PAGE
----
Thursday, November 11, 2010

Review – Secret People

November 11, 2010

Secret People – U.K., 1952

Perception is never universal. Granted, the world would be much simpler if this were not so, but all around one can find evidence to the contrary. There are two perceptions of the Confederate flag, two perceptions of tax cuts – there are even two perceptions of most dictators and tyrants. Clearly, one man’s hero is another man’s villain, and often how one views a person of interest depends greatly on one’s location. These thoughts came to me as I watched Thorold Dickinson’s intriguing 1952 thriller Secret People, for as one of the characters in the film points out, whether his group continue to have the support of the British people all comes down to where they stage their act of defiance. In one location, they are modern-day gladiators standing up against tyranny; in another, they are domestic terrorists.

Secret People takes place in pre-World War II Europe. It begins with the arrival of two sisters, Maria (Valentina Cortese) and Nora Brentana (Audrey Hepburn) in Britain. Their father, a follower of Mahatma Gandhi and a vocal critic of the regime in power in his home country, feels they will be safer in Britain with his trusted friend Anselmo (Charles Goldner). We learn that Maria has a boyfriend named Louis Balan (Serge Reggiani) who has also been sent in hiding so that he can continue the work of the girls’ father. Soon they learn of their father’s murder at the hands of a ruthless general named Galbern (Hugo Schuster in an uncredited performance). The film then jumps ahead seven years. Maria is still working at Anselmo’s restaurant, yet she yearns to honor her father by doing something important, such as becoming a teacher or a writer. As for Nora, she has grown into a very skilled ballerina. Louis, however, has not been heard from in all this time, and General Galbern is still carrying on his campaign of fear back home. The general is also apparently on “good terms” with Britain, for one day Maria happens to see a poster with the general’s picture on it adorning one of London’s streets. The sight nearly brings her to tears.

Anselmo decides to take the girls to Paris for the weekend, for if anything is going to cheer up two sad young ladies, it’s a fun-filled weekend of shopping and sightseeing in grand ole Paris. And then come two events that cannot possibly be a coincidence: General Galbern suddenly arrives to get a personal tour of the British Pavilian in Paris, and in the commotion that his appearance causes, Maria just happens to come face-to-face with her long-lost love, Louis.

Secret People does an excellent job of making Louis both suspicious and likeable at the same time. He clearly still loves Maria. His eyes tell us that. However, he is also distracted by men that dress in black and hide in the shadows, unnoticed by all except Anselmo. In a flashback, we see Louis stab someone and then dispose of his body in a river. What we don’t know is whether this person was working for the general or against him. Later in the film, Louis turns up in Britain and resumes his romance with Maria. Under the guise of a newspaper reporter, he even sets up an audition for Nora. Yet the shadowy figures, now part of a much larger secret organization, continue to appear, and Louis’s actions seem less and less innocuous as events unfold. Soon there are subtle hints of an assassination attempt.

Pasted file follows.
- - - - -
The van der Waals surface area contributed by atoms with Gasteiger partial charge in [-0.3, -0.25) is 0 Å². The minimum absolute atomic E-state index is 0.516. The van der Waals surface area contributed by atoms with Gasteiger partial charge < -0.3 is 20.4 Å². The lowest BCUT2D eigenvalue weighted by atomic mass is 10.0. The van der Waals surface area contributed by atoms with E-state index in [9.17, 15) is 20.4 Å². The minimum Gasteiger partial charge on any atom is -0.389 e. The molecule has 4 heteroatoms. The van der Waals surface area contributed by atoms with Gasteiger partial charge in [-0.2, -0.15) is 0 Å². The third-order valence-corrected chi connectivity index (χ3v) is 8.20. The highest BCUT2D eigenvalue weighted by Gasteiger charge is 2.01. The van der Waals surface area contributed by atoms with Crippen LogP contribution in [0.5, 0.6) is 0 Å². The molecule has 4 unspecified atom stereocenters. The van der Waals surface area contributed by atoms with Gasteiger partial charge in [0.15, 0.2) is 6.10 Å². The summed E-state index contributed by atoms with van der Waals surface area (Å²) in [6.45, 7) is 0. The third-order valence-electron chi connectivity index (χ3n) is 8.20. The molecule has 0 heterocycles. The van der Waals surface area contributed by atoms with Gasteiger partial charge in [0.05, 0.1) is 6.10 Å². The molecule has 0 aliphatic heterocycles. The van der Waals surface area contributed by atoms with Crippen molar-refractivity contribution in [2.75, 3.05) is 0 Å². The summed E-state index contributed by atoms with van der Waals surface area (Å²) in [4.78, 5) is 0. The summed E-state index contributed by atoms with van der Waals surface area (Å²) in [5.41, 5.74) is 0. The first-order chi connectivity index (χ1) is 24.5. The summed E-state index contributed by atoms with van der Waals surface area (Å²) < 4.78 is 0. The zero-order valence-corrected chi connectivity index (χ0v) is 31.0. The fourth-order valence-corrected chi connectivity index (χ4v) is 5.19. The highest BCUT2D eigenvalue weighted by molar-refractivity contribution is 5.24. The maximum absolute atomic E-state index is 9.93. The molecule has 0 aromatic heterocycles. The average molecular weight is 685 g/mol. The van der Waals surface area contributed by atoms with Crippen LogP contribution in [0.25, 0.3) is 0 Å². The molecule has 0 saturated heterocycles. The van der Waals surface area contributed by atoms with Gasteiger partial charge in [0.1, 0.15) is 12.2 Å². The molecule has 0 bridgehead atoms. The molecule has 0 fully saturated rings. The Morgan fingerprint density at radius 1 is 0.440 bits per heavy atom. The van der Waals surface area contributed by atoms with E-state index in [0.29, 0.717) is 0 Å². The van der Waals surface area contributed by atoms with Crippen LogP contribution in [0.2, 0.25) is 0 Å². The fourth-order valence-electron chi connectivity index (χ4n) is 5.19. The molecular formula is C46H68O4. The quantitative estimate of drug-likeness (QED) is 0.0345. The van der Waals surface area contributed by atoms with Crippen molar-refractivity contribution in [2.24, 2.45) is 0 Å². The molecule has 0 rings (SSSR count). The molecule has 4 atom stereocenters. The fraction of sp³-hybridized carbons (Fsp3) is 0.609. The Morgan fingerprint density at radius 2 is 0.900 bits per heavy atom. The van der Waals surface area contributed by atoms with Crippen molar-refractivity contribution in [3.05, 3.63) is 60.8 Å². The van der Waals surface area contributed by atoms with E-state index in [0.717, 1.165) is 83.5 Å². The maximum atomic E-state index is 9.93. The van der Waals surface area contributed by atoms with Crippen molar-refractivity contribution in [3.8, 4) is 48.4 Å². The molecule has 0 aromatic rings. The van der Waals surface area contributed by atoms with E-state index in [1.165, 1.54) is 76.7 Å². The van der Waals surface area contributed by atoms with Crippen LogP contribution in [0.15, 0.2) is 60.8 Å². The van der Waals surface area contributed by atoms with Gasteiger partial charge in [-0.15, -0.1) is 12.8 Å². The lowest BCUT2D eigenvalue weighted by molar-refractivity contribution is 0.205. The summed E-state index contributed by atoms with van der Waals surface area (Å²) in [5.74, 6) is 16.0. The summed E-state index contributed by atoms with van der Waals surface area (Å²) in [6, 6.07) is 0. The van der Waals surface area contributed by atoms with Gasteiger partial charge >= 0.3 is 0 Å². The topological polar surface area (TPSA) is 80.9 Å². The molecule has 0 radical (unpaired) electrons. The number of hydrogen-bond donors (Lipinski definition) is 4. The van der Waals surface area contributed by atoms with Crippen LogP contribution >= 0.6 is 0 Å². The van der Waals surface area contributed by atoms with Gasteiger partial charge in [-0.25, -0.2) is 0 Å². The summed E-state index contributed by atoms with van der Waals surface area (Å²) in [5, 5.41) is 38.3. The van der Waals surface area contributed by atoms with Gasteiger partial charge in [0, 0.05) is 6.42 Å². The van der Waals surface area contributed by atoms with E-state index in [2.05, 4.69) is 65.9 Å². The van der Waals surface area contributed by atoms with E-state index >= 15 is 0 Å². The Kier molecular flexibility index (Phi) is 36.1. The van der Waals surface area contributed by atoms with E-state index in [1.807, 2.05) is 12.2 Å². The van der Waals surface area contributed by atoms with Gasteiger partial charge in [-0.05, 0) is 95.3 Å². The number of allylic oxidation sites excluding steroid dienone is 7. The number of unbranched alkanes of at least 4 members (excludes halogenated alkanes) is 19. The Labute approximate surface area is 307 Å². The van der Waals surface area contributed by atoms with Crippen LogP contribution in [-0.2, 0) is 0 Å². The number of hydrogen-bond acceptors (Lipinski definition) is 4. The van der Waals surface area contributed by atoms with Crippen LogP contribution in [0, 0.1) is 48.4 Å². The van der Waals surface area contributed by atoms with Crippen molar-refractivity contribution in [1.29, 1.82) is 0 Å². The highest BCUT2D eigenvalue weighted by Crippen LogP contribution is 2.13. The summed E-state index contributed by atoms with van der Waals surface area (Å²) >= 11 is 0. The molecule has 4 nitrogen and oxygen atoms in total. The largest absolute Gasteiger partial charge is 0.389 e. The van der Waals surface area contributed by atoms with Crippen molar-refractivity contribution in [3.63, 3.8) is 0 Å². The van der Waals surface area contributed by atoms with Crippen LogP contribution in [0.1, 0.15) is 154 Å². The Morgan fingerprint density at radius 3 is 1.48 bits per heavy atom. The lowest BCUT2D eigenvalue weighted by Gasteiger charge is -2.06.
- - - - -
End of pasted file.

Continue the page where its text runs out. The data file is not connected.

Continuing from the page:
With the exception of a somewhat predictable final act, Secret People is rather well-paced. It’s one of those films that leads viewers to see certain characters one way and then reverses course midway through the film. Some films have trouble doing this, often assigning characters actions that are completely out of character; fortunately, Secret People pulls the switch off rather successfully. When the film’s secrets are finally revealed, they make complete sense. They are also thought-provoking, for viewers are left to wonder whether Louis can truly love Maria while simultaneously putting her and Nora in grave danger.

The film is well directed, allowing Dickinson, the director of the excellent 1940’s film Gaslight, to once again demonstrate what he can do with good material. He also gets great performances from both Cortese and Reggiani. Cortese would go on to appear in numerous Italian films and receive an Oscar nomination for her role in Truffaut’s Day for Night. Reggiani, whose own politically active father fled Italy during Mussolini’s rule, appeared in over eighty films before his death in 2004. The length of their respective careers is easy to understand. Audrey Hepburn’s role in the film is small, and other than a few scenes in which she displays her considerable dance skills, she isn’t given much to do in the film. Her breakthrough performance would come the following year with the release of Roman Holiday. I would be remiss if I didn’t mention one particular moment in the film. There is a scene in which Maria goes in and out of consciousness that is simply a wonder to behold, for during these fade ins and fade outs, neither Maria nor the audience knows what is going on, which is just as it should be in a thriller. (on DVD in Region 2)

3 and a half stars

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